From the Press Office of the Episcopal Diocese of South Carolina, we have an account of the first day’s proceedings:
TRIAL TO PROTECT DIOCESE OF SC ASSETS BEGINS
South Carolina Circuit Judge Diane Goodstein asks both sides to skip opening arguments so trial can focus on the underlying issues
ST. GEORGE, SC, JULY 8, 2014 – After 18 months of delays, a long-awaited lawsuit to protect Diocese of South Carolina assets from seizure by The Episcopal Church (TEC) and its local subsidiary went to trial in a South Carolina courtroom today.
Judge Diane S. Goodstein, who presides over the bench trial, asked attorneys for the Diocese, TEC and The Episcopal Church in South Carolina (TECSC) to sidestep opening arguments and dive into the fundamental issues of the case.
Two witnesses testified, Diocesan Chancellor Wade Logan and Canon to the Ordinary Jim Lewis. Logan testified about how the Diocese governs itself without the involvement of the national Church, clearly demonstrating that it is a corporation and that TEC, an association, was not involved in the Diocese’s election of officers, the calling of convention, or selling of property among other day to day operations.
Lewis testified that the votes to withdraw from TEC passed with 90 percent or more support of the convention clergy and delegates. He also testified about the misuse of Diocesan symbols and seals by TEC and TECSC, and their intention to present themselves as the Diocese.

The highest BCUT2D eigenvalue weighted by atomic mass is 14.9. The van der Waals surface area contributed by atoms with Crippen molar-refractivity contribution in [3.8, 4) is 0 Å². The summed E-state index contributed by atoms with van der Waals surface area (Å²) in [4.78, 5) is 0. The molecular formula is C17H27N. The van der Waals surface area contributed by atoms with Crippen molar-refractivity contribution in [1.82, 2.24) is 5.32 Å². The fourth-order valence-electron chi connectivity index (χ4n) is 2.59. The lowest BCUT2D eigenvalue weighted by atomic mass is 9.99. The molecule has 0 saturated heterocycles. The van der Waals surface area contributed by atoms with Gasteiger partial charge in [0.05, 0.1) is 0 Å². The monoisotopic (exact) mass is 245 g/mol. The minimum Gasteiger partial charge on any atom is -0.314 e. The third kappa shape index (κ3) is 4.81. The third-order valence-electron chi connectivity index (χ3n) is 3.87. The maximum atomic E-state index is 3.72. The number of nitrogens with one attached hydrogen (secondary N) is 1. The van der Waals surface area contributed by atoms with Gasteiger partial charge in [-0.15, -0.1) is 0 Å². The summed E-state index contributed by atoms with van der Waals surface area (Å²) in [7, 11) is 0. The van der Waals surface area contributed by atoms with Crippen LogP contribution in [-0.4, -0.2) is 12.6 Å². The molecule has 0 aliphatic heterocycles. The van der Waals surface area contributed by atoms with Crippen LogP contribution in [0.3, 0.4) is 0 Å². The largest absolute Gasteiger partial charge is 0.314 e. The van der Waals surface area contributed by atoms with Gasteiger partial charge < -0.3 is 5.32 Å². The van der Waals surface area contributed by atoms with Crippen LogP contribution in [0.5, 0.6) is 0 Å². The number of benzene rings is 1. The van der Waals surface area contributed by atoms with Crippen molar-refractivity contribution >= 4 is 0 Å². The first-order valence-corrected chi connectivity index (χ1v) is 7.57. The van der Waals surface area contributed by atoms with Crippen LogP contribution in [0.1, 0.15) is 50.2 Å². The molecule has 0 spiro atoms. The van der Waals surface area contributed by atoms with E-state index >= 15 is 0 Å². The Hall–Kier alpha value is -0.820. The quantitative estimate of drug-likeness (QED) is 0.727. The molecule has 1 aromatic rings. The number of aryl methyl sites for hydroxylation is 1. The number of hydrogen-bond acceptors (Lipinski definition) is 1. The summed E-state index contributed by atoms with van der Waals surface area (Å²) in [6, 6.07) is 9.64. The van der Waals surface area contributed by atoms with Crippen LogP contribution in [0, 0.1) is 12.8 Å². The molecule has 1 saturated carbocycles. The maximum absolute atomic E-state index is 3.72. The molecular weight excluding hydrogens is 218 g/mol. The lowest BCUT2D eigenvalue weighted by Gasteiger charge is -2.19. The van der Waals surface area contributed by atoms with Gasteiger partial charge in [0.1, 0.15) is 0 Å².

Lewis also shared with the court copies of historic documents that showed that the Episcopal Diocese of South Carolina existed in 1785 – and that the Diocese was one of several post-colonial diocese to establish The Episcopal Church in the new United States. TEC has repeatedly claimed that the Diocese cannot exist outside the Episcopal Church – even though it did historically.
The Diocese of South Carolina disassociated from the Episcopal Church in October 2012 after TEC tried to remove its duly elected bishop, Mark Lawrence. Following the Diocese’s decision, 49 churches representing 80 percent of the Diocese’s 30,000 members voted to remain in union with the Diocese and not with TEC.
The Diocese has consistently disagreed with TEC’s embrace of what most members of the global Anglican Communion believe to be a radical fringe scriptural interpretation that makes following Christ’s teachings optional for salvation.